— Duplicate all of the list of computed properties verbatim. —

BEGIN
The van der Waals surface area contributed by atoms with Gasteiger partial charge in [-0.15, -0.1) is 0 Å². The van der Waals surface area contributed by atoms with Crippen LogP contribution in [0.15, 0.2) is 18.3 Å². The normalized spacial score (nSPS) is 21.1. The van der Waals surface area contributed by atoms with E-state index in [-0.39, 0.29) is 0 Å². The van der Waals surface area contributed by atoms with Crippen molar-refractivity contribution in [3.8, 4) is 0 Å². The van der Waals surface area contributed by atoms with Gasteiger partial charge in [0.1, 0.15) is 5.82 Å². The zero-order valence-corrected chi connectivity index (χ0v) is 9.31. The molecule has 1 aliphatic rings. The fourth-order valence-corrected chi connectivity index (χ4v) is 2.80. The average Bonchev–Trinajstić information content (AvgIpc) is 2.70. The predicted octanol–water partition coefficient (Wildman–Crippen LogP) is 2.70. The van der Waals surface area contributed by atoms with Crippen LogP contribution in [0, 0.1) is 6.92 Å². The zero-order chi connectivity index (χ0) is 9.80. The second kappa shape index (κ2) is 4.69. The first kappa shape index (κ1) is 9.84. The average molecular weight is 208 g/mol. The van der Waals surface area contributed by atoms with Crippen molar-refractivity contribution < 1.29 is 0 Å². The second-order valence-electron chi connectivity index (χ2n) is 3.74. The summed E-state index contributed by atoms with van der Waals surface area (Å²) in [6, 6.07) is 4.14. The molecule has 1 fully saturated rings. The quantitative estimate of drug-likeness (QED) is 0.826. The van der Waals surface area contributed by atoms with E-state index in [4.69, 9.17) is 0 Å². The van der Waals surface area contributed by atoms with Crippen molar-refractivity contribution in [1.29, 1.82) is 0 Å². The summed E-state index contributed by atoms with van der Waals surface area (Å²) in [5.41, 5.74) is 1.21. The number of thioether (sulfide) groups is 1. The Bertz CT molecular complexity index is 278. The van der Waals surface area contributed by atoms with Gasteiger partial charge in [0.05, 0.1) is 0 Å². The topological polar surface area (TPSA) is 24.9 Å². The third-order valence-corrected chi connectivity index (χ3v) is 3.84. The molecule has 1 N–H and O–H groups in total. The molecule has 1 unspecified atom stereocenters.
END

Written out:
The van der Waals surface area contributed by atoms with Gasteiger partial charge in [-0.15, -0.1) is 0 Å². The van der Waals surface area contributed by atoms with Crippen LogP contribution in [0.15, 0.2) is 18.3 Å². The normalized spacial score (nSPS) is 21.1. The van der Waals surface area contributed by atoms with E-state index in [-0.39, 0.29) is 0 Å². The van der Waals surface area contributed by atoms with Crippen molar-refractivity contribution in [3.8, 4) is 0 Å². The van der Waals surface area contributed by atoms with Gasteiger partial charge in [0.1, 0.15) is 5.82 Å². The zero-order valence-corrected chi connectivity index (χ0v) is 9.31. The molecule has 1 aliphatic rings. The fourth-order valence-corrected chi connectivity index (χ4v) is 2.80. The average Bonchev–Trinajstić information content (AvgIpc) is 2.70. The predicted octanol–water partition coefficient (Wildman–Crippen LogP) is 2.70. The van der Waals surface area contributed by atoms with Crippen LogP contribution in [0, 0.1) is 6.92 Å². The zero-order chi connectivity index (χ0) is 9.80. The second kappa shape index (κ2) is 4.69. The first kappa shape index (κ1) is 9.84. The average molecular weight is 208 g/mol. The van der Waals surface area contributed by atoms with Crippen molar-refractivity contribution < 1.29 is 0 Å². The second-order valence-electron chi connectivity index (χ2n) is 3.74. The summed E-state index contributed by atoms with van der Waals surface area (Å²) in [6, 6.07) is 4.14. The molecule has 1 fully saturated rings. The quantitative estimate of drug-likeness (QED) is 0.826. The van der Waals surface area contributed by atoms with E-state index in [4.69, 9.17) is 0 Å². The van der Waals surface area contributed by atoms with Crippen molar-refractivity contribution in [1.29, 1.82) is 0 Å². The summed E-state index contributed by atoms with van der Waals surface area (Å²) in [5.41, 5.74) is 1.21. The number of thioether (sulfide) groups is 1. The Bertz CT molecular complexity index is 278. The van der Waals surface area contributed by atoms with Gasteiger partial charge in [0.05, 0.1) is 0 Å². The topological polar surface area (TPSA) is 24.9 Å². The third-order valence-corrected chi connectivity index (χ3v) is 3.84. The molecule has 1 N–H and O–H groups in total. The molecule has 1 unspecified atom stereocenters.